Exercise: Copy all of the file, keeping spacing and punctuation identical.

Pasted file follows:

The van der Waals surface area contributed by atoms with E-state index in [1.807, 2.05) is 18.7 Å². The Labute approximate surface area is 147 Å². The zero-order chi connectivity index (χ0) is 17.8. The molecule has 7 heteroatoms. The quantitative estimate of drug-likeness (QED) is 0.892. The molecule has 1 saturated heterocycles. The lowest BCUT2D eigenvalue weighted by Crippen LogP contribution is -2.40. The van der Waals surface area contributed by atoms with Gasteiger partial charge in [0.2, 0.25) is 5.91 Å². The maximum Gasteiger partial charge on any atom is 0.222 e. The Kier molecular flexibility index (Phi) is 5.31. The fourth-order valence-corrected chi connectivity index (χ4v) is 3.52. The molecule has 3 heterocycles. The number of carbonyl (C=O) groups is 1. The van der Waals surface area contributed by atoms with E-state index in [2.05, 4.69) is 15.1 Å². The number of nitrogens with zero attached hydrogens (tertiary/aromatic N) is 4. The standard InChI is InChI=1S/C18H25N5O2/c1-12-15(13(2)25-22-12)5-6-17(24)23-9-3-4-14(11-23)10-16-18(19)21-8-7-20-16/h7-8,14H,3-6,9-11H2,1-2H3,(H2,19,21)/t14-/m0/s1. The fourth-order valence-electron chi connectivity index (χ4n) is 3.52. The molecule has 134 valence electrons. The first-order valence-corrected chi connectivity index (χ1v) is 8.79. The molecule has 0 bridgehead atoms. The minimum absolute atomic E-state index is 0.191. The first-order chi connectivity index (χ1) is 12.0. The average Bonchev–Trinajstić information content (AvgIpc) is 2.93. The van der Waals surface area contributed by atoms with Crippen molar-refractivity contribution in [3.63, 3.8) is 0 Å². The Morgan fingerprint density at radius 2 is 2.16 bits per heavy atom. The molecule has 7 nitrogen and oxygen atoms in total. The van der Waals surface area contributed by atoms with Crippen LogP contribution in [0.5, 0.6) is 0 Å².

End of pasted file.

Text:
The van der Waals surface area contributed by atoms with E-state index in [1.807, 2.05) is 18.7 Å². The Labute approximate surface area is 147 Å². The zero-order chi connectivity index (χ0) is 17.8. The molecule has 7 heteroatoms. The quantitative estimate of drug-likeness (QED) is 0.892. The molecule has 1 saturated heterocycles. The lowest BCUT2D eigenvalue weighted by Crippen LogP contribution is -2.40. The van der Waals surface area contributed by atoms with Gasteiger partial charge in [0.2, 0.25) is 5.91 Å². The maximum Gasteiger partial charge on any atom is 0.222 e. The Kier molecular flexibility index (Phi) is 5.31. The fourth-order valence-corrected chi connectivity index (χ4v) is 3.52. The molecule has 3 heterocycles. The number of carbonyl (C=O) groups is 1. The van der Waals surface area contributed by atoms with E-state index in [2.05, 4.69) is 15.1 Å². The number of nitrogens with zero attached hydrogens (tertiary/aromatic N) is 4. The standard InChI is InChI=1S/C18H25N5O2/c1-12-15(13(2)25-22-12)5-6-17(24)23-9-3-4-14(11-23)10-16-18(19)21-8-7-20-16/h7-8,14H,3-6,9-11H2,1-2H3,(H2,19,21)/t14-/m0/s1. The fourth-order valence-electron chi connectivity index (χ4n) is 3.52. The molecule has 134 valence electrons. The first-order valence-corrected chi connectivity index (χ1v) is 8.79. The molecule has 0 bridgehead atoms. The minimum absolute atomic E-state index is 0.191. The first-order chi connectivity index (χ1) is 12.0. The average Bonchev–Trinajstić information content (AvgIpc) is 2.93. The van der Waals surface area contributed by atoms with Crippen molar-refractivity contribution in [3.63, 3.8) is 0 Å². The Morgan fingerprint density at radius 2 is 2.16 bits per heavy atom. The molecule has 7 nitrogen and oxygen atoms in total. The van der Waals surface area contributed by atoms with Crippen LogP contribution in [0.5, 0.6) is 0 Å².